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Naming Conventions for Audio ObjectsDRAFT Information on this page is tentative. Please discuss on the forum.
Consistent naming and adherence to common conventions is important to make the entire audio library usable. Audio objects should also attempt to follow Arduino's Library Style Guidelines.
The audio library's mission it to enable Arduino users of all skill levels to easily create awesome, great sounding audio projects. Objects should be designed to provide easy to understand functions that avoid exposing users to complex details, even when doing so requires a (reasonable) trade-off involving extra code, memory or processor usage.
All audio library objects are to be instantiated by the user's sketch. None are created in advance with fixed names, like Serial1, Serial2, etc.
Object NamingEvery object begins with "Audio", followed by a category name, which is followed by one of more names that describe its function. Each name is capitalized. When more names are used, the earlier names form a sub-category, and each successive name is more specific.
The category names are:
Function & Parameter ConventionsFunctions which accept parameters or return information about audio levels should do so using float variables that range from 0 to 1.0. In cases where negative numbers are appropriate, floats from -1.0 to 1.0 are used. Internally, the library manipulates audio data as 16 bit signed integers, but every attempt should be made to provide a conceptual interface to Arduino sketches of audio data, levels ranging from from 0 to 1 or -1 to +1.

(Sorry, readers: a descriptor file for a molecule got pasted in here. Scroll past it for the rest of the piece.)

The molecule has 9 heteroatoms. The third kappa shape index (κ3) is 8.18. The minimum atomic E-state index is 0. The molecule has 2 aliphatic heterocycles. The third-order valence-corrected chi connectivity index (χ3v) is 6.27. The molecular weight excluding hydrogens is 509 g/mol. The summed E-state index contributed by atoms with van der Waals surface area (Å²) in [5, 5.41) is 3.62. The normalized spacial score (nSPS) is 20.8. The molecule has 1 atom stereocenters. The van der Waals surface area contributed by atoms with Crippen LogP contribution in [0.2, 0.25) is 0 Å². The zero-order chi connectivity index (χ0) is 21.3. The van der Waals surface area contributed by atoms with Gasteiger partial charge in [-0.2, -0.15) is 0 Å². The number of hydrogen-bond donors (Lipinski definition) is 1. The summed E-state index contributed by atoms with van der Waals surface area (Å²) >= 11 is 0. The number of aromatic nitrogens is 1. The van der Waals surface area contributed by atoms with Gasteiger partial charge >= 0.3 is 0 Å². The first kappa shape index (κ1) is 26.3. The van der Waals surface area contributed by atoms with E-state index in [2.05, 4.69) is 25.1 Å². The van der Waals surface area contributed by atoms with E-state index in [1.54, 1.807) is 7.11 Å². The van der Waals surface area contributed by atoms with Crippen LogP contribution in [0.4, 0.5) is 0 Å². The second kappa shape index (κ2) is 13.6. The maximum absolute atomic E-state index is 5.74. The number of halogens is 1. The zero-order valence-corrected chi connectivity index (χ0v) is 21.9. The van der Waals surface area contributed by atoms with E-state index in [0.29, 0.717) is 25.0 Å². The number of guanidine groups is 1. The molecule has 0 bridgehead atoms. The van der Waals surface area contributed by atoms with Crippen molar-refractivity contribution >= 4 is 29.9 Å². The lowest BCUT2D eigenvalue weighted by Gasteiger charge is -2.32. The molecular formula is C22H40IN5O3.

Likewise, parameters relating to gain, amplification, levels or attenuation should be expressed as floating point numbers in the functions accessible to Arduino sketches. Internally, the library may use inline functions to convert from float to its internal fixed point representation, allowing the compiler to optimize away the floating point math in the case of constants. See the AudioMixer4 object for an example of this inline function optimization.
All other parameters to functions should be expressed in the most natural units, even if extra conversion is needed between the Arduino-visible units and the library's internal representation.
Playback Control & Status
Play category objects should implement these functions.myObject.play(something);
Begin playing "something" from the media. If the object was already playing, it is stopped, then this new audio begins playing as soon as possible.myObject.isPlaying();
Returns true if the object is playing sound: copying from the media to its output channel(s).myObject.stop();
Returns the current offset from the beginning of playback, in milliseconds.myObject.lengthMillis();
Returns the total length of the currently playing data, in milliseconds.
When new data becomes available for the Arduino sketch, the available function should return true, or non-zero, once. This is a slight departure from Arduino's Stream class, where available returns the amount of data waiting to be read. Most audio analysis will return one to several pieces of data at regular intervals, where the user will often not be interested in accessing some of the optional items.myObject.read(optional);
Analysis results should be accessible by the read() function, perhaps taking an optional parameter when the analysis produces more than one piece of output data. While the usage is conceptually similar to Stream's read() function, the model is available() signals once the arrival of a new set of data, which can then be accessed in any order using read().
Control ObjectsTODO: much work needed here....